BACKGROUND AND PURPOSE The intestinal proton-coupled amino acid transporter, SLC36A1, transports zwitterionic α-amino acids and drugs such as vigabatrin, gaboxadol and δ-aminolevulinic acid. We hypothesize that SLC36A1 might also transport some dipeptides. The aim of the present study was to investigate SLC36A1-mediated transport of Gly-Gly and Gly-Gly mimetics, and to investigate Gly-Sar transport via SLC36A1 and the proton-coupled dipeptide/tripeptide transporter, SLC15A1 in Caco-2 cells.
EXPERIMENTAL APPROACH Transport of a compound via SLC36A1 was determined by its ability to induce an increase in the inward current of two-electrode voltage clamped SLC36A1 cRNA-injected Xenopus laevis oocytes. SLC36A1-mediated l-[3H]Pro uptake in Caco-2 cells was measured in the absence and presence of Gly-Gly or Gly-Sar. In addition, apical [14C]Gly-Sar uptake was measured in the absence and presence of the SLC36A1 inhibitor 5-hydroxy-l-tryptophan (5-HTP) or the SLC15A1 inhibitor l-4,4′-biphenylalanyl-l-proline (Bip-Pro).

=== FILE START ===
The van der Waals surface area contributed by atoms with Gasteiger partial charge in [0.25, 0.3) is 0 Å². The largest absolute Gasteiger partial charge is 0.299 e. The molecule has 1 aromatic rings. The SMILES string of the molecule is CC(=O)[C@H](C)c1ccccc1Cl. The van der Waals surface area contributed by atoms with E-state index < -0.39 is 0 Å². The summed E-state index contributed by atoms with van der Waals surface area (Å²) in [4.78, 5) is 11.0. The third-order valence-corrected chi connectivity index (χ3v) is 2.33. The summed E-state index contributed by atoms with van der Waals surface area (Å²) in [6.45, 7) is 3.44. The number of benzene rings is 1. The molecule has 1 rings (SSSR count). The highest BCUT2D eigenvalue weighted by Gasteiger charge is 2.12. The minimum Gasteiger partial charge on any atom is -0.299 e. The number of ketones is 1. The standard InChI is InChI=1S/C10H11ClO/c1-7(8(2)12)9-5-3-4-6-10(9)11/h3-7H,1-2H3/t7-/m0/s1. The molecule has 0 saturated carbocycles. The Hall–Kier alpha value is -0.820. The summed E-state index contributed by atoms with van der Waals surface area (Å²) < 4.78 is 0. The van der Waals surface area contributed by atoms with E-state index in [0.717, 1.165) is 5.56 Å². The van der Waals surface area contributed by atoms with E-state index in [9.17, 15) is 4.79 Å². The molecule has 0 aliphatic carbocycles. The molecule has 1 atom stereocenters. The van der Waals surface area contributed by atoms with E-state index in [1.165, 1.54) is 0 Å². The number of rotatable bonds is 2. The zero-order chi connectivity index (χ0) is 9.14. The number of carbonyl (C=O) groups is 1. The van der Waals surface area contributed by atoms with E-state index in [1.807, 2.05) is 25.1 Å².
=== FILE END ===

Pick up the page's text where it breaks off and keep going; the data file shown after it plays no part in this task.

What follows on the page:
KEY RESULTS In SLC36A1-expressing oocytes, an inward current was induced by Gly-Sar, Gly-Gly, δ-aminolevulinic acid, β-aminoethylglycine, δ-aminopentanoic acid, GABA, Gly and Pro, whereas Val, Leu, mannitol, 5-HTP and the dipeptides Gly-Ala, Gly-Pro and Gly-Phe did not evoke currents. In Caco-2 cell monolayers, the apical uptake of 30 mM Gly-Sar was inhibited by 20 and 22% in the presence of 5-HTP or Bip-Pro, respectively, and by 48% in the presence of both.
CONCLUSION AND IMPLICATIONS Our results suggest that whereas Gly-Gly amid bond bioisosteres are widely accepted by the hPAT1 carrier, dipeptides in general are not; and therefore, Gly-Sar might structurally define the size limit of dipeptide transport via SLC36A1.